Archive for the ‘University Farm’ Category

Save your food scraps, block some greenhouse gases!

If you toss your leftover vegetable peelings and apple cores because you don’t have a garden, reconsider your stance.

Every week, I make my way to the University Farm at La Harpe and Osteopathy with my odor-sealed box of food waste, and I drop my delicious-looking food nippings in a bin far south side on the farm. Thus, my trash literally becomes another man’s (or woman’s) treasure.

I started saving my food for compost last semester, when I lived in the dorms. One day, I just magically realized that if I simply bought a plastic container and saved my apple cores and banana peels, then I would redirect that small amount from becoming landfill waste. Leaving this wonderful organic material to rot in a barren landfill leads to the release of toxic gases (especially methane, which traps 20 times more greenhouse gases than CO2, according to this CNN article). This removes food waste from a natural and dynamic system that saves the farm some fertilizer in the process. I rent a small place off campus and cannot use compost since I have no garden, so the University Farm provides a wonderful outlet for me.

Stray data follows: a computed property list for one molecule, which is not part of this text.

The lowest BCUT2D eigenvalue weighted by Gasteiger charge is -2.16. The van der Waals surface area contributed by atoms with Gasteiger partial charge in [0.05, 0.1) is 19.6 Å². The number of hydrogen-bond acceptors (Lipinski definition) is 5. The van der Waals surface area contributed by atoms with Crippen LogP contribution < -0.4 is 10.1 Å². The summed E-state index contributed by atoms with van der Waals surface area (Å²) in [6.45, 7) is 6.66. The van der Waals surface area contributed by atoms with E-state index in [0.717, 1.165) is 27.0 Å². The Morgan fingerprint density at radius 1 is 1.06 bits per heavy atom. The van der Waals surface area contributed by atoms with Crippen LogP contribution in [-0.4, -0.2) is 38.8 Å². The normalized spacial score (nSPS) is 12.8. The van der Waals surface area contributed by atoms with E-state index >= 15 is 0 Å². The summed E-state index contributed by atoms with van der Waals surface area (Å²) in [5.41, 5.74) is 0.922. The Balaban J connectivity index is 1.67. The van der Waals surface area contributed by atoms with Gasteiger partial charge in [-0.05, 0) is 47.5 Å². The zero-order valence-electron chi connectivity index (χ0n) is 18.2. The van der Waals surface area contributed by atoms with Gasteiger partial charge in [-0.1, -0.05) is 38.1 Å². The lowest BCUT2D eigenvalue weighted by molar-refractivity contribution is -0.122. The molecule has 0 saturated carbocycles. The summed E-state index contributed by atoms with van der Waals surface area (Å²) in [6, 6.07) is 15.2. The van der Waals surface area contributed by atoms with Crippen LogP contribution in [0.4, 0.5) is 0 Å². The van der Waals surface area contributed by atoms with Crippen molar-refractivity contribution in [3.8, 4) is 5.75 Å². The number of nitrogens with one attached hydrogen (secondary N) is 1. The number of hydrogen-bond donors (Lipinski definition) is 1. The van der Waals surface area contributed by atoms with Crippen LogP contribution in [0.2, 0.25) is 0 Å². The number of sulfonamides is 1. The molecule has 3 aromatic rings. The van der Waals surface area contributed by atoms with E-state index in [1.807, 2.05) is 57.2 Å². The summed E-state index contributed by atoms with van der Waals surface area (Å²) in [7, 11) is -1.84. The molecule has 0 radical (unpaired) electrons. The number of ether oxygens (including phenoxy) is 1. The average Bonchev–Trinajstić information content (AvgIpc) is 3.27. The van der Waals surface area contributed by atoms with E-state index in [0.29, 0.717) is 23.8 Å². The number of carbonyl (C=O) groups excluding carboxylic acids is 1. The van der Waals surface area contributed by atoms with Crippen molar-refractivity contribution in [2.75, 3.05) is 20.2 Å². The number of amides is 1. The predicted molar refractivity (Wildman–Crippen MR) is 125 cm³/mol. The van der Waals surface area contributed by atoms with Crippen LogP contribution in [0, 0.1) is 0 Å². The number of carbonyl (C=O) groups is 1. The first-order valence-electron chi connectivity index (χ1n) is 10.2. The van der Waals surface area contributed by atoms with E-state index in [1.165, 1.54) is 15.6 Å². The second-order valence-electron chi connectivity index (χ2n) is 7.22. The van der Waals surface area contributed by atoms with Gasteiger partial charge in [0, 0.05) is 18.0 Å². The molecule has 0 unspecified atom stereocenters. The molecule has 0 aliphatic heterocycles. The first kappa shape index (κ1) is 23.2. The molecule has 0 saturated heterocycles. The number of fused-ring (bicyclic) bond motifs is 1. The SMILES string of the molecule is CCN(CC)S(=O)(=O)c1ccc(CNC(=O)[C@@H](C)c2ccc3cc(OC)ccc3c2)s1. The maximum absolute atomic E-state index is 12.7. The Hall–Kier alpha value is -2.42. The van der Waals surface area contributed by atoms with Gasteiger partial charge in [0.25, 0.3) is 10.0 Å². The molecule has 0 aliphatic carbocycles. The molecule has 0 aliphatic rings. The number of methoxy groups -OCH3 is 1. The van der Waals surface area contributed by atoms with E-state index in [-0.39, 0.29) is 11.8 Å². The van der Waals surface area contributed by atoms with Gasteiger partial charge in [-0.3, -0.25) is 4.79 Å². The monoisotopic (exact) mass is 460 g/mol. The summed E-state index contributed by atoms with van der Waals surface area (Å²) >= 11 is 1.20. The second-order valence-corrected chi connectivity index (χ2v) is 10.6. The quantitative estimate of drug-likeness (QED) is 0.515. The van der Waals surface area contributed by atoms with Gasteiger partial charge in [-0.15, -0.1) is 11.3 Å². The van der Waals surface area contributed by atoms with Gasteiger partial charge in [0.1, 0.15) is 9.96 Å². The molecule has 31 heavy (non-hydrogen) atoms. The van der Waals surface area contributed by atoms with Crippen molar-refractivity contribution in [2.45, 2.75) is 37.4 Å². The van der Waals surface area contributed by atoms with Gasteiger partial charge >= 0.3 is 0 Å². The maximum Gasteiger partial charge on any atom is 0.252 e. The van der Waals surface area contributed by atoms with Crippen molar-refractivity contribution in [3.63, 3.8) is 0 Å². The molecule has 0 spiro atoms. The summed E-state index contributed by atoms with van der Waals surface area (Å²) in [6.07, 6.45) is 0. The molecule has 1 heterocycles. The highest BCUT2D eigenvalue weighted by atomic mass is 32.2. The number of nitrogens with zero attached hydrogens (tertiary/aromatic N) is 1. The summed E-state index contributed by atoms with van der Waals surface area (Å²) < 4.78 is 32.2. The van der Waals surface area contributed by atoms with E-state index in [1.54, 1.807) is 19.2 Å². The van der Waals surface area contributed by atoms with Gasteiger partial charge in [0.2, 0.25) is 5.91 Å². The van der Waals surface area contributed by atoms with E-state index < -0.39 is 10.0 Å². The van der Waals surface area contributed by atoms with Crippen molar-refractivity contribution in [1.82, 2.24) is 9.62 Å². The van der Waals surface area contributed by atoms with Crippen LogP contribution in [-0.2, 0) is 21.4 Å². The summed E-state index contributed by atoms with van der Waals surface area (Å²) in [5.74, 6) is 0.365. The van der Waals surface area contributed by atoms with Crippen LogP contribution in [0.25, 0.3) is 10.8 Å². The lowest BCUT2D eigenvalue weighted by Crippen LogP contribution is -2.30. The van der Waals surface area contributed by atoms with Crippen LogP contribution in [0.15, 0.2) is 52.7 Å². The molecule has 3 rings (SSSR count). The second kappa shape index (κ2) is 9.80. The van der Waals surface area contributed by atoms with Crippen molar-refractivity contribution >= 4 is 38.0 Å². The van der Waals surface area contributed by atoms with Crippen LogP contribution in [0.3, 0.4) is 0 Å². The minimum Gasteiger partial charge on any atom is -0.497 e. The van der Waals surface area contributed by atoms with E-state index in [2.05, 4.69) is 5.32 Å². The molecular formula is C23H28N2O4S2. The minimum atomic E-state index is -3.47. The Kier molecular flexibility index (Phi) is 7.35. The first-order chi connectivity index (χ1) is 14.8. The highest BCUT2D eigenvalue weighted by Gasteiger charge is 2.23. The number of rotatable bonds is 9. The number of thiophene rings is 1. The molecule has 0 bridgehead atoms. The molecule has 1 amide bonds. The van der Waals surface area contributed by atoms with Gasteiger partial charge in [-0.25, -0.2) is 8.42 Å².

To dump my scraps, I have a sturdy, odor-proof (quite important) plastic container I bought at HyVee, but I know that many other University Farm composters with bigger houses and more roommates invest in a larger container.

You can also support the Compost Project on campus by eating in Ryle hall if you have a meal plan, since for about half the week a member from the compost crew is there to scrapeyour plate for University compost! If you eat in the SUB, take just a moment to empty your waste into the compost bins that are sometimes available.

You can compost pretty much anything that has been alive, including even human hair and nail clippings. But you CANNOT compost meat or dairy products (egg shells, but no eggs).

However, cleaning your plate is probably the most environmentally friendly solution of all. Americans waste A LOT of food—a fourth of it, to be exact. That’s 25.9 million tons. That’s a lot of landfill space and a lot of methane we don’t need.

Check out these links for more details on what you can and cannot compost.

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